nets.  To do this, some one or two hundred Indians, men women and children,
collect, and enclose a large space with a slight net about five feet wide, made
of hemp; the net is kept in a vertical position by pointed sticks attached to it
and driven into the ground.  These sticks are placed about five or six feet
apart, and at each one an Indian is stationed with a short club in his hand.
After these arrangements are completed a large number of Indians enter the
circle and beat the bushes in every direction.  The frightened hares dart off
towards the net, and in attempting to pass are knocked on the head and secured.
Mr. PAMBRUN, the superintendent of Fort Walla-Walla, from whom I obtained this
account, says that he has often participated in this sport with the Indians and
has known several hundred to be thus taken in a day.  When captured alive they
do not scream like the common gray rabbit, (L. Sylvaticus.)"  "This Hare
inhabits the plains exclusively, and seems particularly fond of the vicinity of
the aromatic wormwood.  Immediately you leave these bushes in journeying towards
the sea you lose sight of the Hare."
     To the above account we added some farther information on our last visit to
the far West.  On the 8th June 1843 whilst our men were engaged in cutting wood
and bringing it on board the steamer Omega, it being necessary in that wild
region to stop and cut wood for fuel for the boat every day, one of the crew
started a young Hare and after a short chase the poor thing squatted and was
killed by a blow with a stick.  It proved to be the young of Lepus Townsendii,
was large enough to have left its dam, weighed rather more than one pound, and
was a beautiful specimen.  Its irides were pure amber colour and the eyes large,
its hair was slightly curled.  This Hare was captured more than twelve hundred
miles east of the Rocky Mountains.  On the next day in the afternoon one of the
negro fire-tenders being out with a rifle, shot two others, both old
individuals; one of them was however cut in two by the ball and left on the
spot.  The hair, or fur, of this individual was slightly curled, as in the young
one, especially along the back and sides, but shortly after the skins had been
prepared this character disappeared.  These specimens are now in our collection.
     Pursuing our journey up the tortuous and rapid stream, we had not the good
fortune to see any more of these beautiful animals until after our arrival at
FORT UNION near the mouth of the Yellow Stone river, where we established
ourselves for some time by the kind permission of the gentlemen connected with
the fur trade.
     On the 29th of July on our return from a buffalo-hunt, when we were some
forty or fifty miles from the fort suddenly a fine hare leaped from the grass
before us and stopped within twenty paces.  Our friend, EDWARD HARRIS, Esq., was
with us but his gun was loaded with ball and ours with large buck-shot intended
for killing antelopes; we fired at it but missed:  away it went, and ran around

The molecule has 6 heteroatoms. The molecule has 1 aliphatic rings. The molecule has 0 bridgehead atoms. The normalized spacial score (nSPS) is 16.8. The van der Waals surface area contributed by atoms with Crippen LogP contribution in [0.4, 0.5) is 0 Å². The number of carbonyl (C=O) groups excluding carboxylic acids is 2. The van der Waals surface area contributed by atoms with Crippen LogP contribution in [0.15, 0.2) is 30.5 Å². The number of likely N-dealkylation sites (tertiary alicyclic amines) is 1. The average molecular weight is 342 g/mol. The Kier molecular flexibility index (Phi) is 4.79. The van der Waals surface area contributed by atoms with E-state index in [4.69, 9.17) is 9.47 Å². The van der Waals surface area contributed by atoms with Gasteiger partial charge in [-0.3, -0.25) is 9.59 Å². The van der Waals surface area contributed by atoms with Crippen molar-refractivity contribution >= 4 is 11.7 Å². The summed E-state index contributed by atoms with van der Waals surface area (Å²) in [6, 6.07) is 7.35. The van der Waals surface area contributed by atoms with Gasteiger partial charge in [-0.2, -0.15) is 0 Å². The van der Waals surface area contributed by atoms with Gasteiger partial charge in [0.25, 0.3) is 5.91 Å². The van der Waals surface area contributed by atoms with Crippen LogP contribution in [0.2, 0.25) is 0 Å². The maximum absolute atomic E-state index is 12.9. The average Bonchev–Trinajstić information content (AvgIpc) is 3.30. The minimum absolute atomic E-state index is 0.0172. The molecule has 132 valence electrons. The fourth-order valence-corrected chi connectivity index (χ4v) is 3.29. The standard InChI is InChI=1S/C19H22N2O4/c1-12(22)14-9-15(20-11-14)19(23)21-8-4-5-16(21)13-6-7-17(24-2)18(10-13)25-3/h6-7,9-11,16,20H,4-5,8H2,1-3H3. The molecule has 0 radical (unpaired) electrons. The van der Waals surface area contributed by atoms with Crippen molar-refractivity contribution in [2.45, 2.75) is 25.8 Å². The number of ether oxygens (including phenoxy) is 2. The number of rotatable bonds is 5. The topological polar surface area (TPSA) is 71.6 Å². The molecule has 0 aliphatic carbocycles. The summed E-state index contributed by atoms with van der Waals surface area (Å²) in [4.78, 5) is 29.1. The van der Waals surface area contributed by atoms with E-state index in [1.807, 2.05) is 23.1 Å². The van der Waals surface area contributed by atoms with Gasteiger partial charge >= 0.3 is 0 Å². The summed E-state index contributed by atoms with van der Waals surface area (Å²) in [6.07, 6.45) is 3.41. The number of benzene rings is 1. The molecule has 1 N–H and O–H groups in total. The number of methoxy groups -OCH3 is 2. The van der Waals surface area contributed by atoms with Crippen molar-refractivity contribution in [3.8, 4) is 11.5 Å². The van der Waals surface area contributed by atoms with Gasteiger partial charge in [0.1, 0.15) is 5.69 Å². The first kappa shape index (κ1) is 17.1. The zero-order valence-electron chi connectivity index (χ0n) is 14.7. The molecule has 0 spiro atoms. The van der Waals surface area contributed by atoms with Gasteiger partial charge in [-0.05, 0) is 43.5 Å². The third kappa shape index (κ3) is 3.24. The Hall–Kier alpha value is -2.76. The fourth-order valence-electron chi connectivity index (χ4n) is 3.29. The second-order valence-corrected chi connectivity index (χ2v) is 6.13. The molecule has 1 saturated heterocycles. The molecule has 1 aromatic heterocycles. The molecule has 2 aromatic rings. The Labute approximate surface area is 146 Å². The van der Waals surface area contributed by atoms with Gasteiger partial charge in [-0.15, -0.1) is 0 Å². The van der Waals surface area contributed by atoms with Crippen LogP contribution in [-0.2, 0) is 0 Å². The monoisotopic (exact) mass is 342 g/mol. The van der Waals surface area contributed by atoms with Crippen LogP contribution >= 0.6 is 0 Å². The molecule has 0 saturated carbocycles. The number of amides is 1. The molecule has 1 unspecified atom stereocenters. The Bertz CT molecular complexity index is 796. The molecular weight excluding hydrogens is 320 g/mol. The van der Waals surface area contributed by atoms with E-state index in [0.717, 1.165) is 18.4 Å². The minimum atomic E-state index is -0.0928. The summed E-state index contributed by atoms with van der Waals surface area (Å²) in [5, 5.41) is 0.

a hill, Mr. HARRIS followed, and its course being seen by Mr. BELL, who observed
"Pussy" stealing carefully along with her ears low down trying to escape the
quick eyes of her pursuers, the former gentleman came up to and shot her.
     This species, like all others of the same family, is timid and fearful in
the extreme.  Its speed, we think, far surpasses that of the European hare, (L.
     If the form is indicative of character, this animal, from its slender body
long hind legs and great length of tarsus must be the fleetest of the hares of
the West.
     These hares generally place or construct their forms under a thick willow
bush, or if at a distance from the water-courses on the banks of which those
trees grow, or when they are in the open prairie, they place them under the edge
of some rock, or seek the shelter of a stone or large tuft of grass.
     The Rocky Mountain Hare produces from four to six young in the year.  As
far as we have been able to assert in it has but one litter.  The young suck and
follow the dam for about six weeks after which she turns them off and leaves
them to provide for themselves.  The flesh of this species resembles in flavour
that of the European hare, but is white, instead of dark-coloured, as is the
case with the latter.

                           GEOGRAPHICAL DISTRIBUTION.

     Although the entire geographical range of this species has not been well
defined, yet it must be very considerable.  It is found in great numbers, long
ere the western traveller has passed the prairies, on the shores of the lower
Missouri, and has a range of fifteen hundred miles east of the great Rocky
Mountain Chain.
     According to Mr. TOWNSEND it is common on the Rocky Mountains and exists in
considerable numbers on the western side of that great chain; and if travellers
have not confounded it with other species it extends southwardly as far as Upper
     The period may arrive when civilization shall have drawn wealth and a large
population into these regions.  Then will in all probability this poor hare be
hunted by greyhounds followed by gentlemen on horseback and whilst the level
plains of our vast prairies will afford both dogs and horsemen every opportunity
of rapid pursuit, the great swiftness of this species will try their powers and
test their speed to the utmost.

                                GENERAL REMARKS.

     We have, since this species was first described had some misgivings in
regard to its being entitled to the name by which we have designated it.
     We had previously (Journ. Acad. Nat. Scien., vol. vii., part. 2, p. 349,
and vol. viii., part 1, p. 80) described a species from the West, in its white
winter colour, under the name of L. campestris.  We had no other knowledge of
its summer dress than that given us by LEWIS and CLARK.  Being however informed
by Mr. TOWNSEND, who possessed opportunities of seeing it in winter, that the
present species never becomes white, we regarded it as distinct and bestowed on
it the above name.  We have been since assured by the residents of Missouri,
that like the Northern hare, Lepus Townsendii assumes a white garb in winter,
and it is therefore probable that the name will yet require to be changed to L.
campestris.  As, however, another hare exists on the prairies of the West, the
specific characters of which have not yet been determined, we have concluded to
leave it as it stands, supposing it possible that the white winter colour may
belong to another species.